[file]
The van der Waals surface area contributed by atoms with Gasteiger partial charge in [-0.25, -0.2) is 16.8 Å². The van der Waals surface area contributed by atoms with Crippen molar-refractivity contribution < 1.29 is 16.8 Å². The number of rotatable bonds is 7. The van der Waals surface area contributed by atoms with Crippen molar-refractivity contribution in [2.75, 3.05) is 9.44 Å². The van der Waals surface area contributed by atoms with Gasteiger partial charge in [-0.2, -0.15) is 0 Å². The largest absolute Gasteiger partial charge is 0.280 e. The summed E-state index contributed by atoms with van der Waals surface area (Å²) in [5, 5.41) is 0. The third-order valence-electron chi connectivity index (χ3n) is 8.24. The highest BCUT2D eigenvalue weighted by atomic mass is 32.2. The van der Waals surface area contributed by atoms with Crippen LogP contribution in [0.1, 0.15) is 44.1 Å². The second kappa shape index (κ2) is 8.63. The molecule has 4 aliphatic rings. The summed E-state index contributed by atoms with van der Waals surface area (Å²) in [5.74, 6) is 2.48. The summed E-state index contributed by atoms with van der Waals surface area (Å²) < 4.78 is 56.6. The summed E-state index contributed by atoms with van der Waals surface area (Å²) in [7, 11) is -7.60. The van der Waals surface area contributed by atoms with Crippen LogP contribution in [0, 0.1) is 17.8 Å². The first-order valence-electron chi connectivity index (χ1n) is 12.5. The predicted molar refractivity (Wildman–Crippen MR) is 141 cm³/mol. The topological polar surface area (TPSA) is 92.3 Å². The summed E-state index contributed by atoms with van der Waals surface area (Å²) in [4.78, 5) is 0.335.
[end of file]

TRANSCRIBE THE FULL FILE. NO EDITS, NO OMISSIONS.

The van der Waals surface area contributed by atoms with Gasteiger partial charge in [-0.25, -0.2) is 16.8 Å². The van der Waals surface area contributed by atoms with Crippen molar-refractivity contribution < 1.29 is 16.8 Å². The number of rotatable bonds is 7. The van der Waals surface area contributed by atoms with Crippen molar-refractivity contribution in [2.75, 3.05) is 9.44 Å². The van der Waals surface area contributed by atoms with Gasteiger partial charge in [-0.2, -0.15) is 0 Å². The largest absolute Gasteiger partial charge is 0.280 e. The summed E-state index contributed by atoms with van der Waals surface area (Å²) in [5, 5.41) is 0. The third-order valence-electron chi connectivity index (χ3n) is 8.24. The highest BCUT2D eigenvalue weighted by atomic mass is 32.2. The van der Waals surface area contributed by atoms with Crippen LogP contribution in [0.1, 0.15) is 44.1 Å². The second kappa shape index (κ2) is 8.63. The molecule has 4 aliphatic rings. The summed E-state index contributed by atoms with van der Waals surface area (Å²) in [5.74, 6) is 2.48. The summed E-state index contributed by atoms with van der Waals surface area (Å²) < 4.78 is 56.6. The summed E-state index contributed by atoms with van der Waals surface area (Å²) in [7, 11) is -7.60. The van der Waals surface area contributed by atoms with Crippen LogP contribution in [0, 0.1) is 17.8 Å². The first-order valence-electron chi connectivity index (χ1n) is 12.5. The predicted molar refractivity (Wildman–Crippen MR) is 141 cm³/mol. The topological polar surface area (TPSA) is 92.3 Å². The summed E-state index contributed by atoms with van der Waals surface area (Å²) in [4.78, 5) is 0.335.